By Mary F. Bracewell, E. Hoyle and S. S. Zilva. Medical Research Council, Special Report Series, No. 146. Paper. Price, 9d net. Pp. 45, with 33 illustrations. London: His Majesty's Stationery Office, 1930.
This article is only available in the PDF format. Download the PDF to view the article, as well as its associated figures and tables.
This report describes an investigation of vitamin C in various varieties of apples and the effects of maturity, soil, age of tree, storage and temperature on the vitamin content. The results are reported of experiments for the detection of any possible correlation between the antiscorbutic potency and the physiologic condition of the plant, maturity of the fruit, soil, age, storage and effect of heat. The experiments are based on the assumption that the vitamin C content of fruit is determined by a number of physiologic factors the revealing of which may disclose information on the nature and identity of the vitamin. Previous investigations have shown that the apple is a poor source of vitamin C. The process of canning or desiccation largely inactivates the vitamin. Apples gradually lose their potency during storage. Apples immersed in 2 per cent salt solution for eighteen hours before processing, however, retain their natural potency.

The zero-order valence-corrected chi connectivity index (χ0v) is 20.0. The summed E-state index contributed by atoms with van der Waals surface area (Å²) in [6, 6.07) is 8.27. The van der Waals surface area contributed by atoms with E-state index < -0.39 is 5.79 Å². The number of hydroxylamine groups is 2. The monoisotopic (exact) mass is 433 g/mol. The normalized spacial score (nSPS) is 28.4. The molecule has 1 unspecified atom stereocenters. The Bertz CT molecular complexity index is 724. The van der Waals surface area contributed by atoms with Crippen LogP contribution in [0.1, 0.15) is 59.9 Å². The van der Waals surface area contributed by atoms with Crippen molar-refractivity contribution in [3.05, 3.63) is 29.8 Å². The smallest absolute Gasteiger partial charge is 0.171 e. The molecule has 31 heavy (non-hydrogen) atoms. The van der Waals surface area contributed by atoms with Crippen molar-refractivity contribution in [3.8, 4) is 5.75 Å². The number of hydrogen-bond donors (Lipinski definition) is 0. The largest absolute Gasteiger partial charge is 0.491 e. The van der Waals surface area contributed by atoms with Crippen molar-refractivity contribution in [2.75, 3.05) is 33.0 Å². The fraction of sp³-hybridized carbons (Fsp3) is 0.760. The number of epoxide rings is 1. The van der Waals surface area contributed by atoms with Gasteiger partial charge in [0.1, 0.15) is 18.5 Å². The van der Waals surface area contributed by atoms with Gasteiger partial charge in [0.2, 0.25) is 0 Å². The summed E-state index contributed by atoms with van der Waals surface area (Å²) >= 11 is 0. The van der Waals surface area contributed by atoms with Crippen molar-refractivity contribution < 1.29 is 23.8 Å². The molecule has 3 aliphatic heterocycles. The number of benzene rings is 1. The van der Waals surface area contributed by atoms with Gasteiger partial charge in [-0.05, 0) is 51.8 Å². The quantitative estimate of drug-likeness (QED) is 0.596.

The Antiscurvy Vitamin in Apples.. JAMA. 1930;95(16):1199. doi:10.1001/jama.1930.02720160059032